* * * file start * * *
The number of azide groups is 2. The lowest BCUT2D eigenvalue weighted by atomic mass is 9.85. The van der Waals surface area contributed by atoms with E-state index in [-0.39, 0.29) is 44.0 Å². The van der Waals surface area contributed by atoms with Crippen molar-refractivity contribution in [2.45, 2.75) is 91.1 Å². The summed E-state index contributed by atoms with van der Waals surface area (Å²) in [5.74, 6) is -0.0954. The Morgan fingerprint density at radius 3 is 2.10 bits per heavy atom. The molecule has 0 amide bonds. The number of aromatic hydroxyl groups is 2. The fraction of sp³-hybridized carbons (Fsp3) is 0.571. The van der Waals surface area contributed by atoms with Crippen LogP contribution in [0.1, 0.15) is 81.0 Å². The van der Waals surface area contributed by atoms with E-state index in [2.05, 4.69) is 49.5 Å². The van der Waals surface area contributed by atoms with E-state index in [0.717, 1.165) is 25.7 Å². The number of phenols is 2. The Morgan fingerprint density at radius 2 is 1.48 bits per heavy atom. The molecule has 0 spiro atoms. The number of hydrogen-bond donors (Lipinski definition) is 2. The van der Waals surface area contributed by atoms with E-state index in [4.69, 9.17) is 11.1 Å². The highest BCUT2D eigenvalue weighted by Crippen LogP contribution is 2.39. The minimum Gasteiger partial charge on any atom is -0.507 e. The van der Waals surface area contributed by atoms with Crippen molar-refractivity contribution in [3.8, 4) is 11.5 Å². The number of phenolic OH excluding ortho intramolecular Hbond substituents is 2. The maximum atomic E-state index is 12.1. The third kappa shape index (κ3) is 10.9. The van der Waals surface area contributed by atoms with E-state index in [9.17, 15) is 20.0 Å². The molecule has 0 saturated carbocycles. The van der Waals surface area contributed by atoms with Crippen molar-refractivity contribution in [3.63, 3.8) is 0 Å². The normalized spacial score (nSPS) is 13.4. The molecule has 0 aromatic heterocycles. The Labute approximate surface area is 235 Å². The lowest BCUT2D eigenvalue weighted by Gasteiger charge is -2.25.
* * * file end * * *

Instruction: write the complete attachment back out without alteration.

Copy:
The number of azide groups is 2. The lowest BCUT2D eigenvalue weighted by atomic mass is 9.85. The van der Waals surface area contributed by atoms with E-state index in [-0.39, 0.29) is 44.0 Å². The van der Waals surface area contributed by atoms with Crippen molar-refractivity contribution in [2.45, 2.75) is 91.1 Å². The summed E-state index contributed by atoms with van der Waals surface area (Å²) in [5.74, 6) is -0.0954. The Morgan fingerprint density at radius 3 is 2.10 bits per heavy atom. The molecule has 0 amide bonds. The number of aromatic hydroxyl groups is 2. The fraction of sp³-hybridized carbons (Fsp3) is 0.571. The van der Waals surface area contributed by atoms with Crippen LogP contribution in [0.1, 0.15) is 81.0 Å². The van der Waals surface area contributed by atoms with E-state index in [2.05, 4.69) is 49.5 Å². The van der Waals surface area contributed by atoms with E-state index in [0.717, 1.165) is 25.7 Å². The number of phenols is 2. The Morgan fingerprint density at radius 2 is 1.48 bits per heavy atom. The molecule has 0 spiro atoms. The number of hydrogen-bond donors (Lipinski definition) is 2. The van der Waals surface area contributed by atoms with E-state index in [4.69, 9.17) is 11.1 Å². The highest BCUT2D eigenvalue weighted by Crippen LogP contribution is 2.39. The minimum Gasteiger partial charge on any atom is -0.507 e. The van der Waals surface area contributed by atoms with Crippen molar-refractivity contribution in [3.8, 4) is 11.5 Å². The number of phenolic OH excluding ortho intramolecular Hbond substituents is 2. The maximum atomic E-state index is 12.1. The third kappa shape index (κ3) is 10.9. The van der Waals surface area contributed by atoms with E-state index in [9.17, 15) is 20.0 Å². The molecule has 0 saturated carbocycles. The van der Waals surface area contributed by atoms with Crippen molar-refractivity contribution in [3.63, 3.8) is 0 Å². The normalized spacial score (nSPS) is 13.4. The molecule has 0 aromatic heterocycles. The Labute approximate surface area is 235 Å². The lowest BCUT2D eigenvalue weighted by Gasteiger charge is -2.25.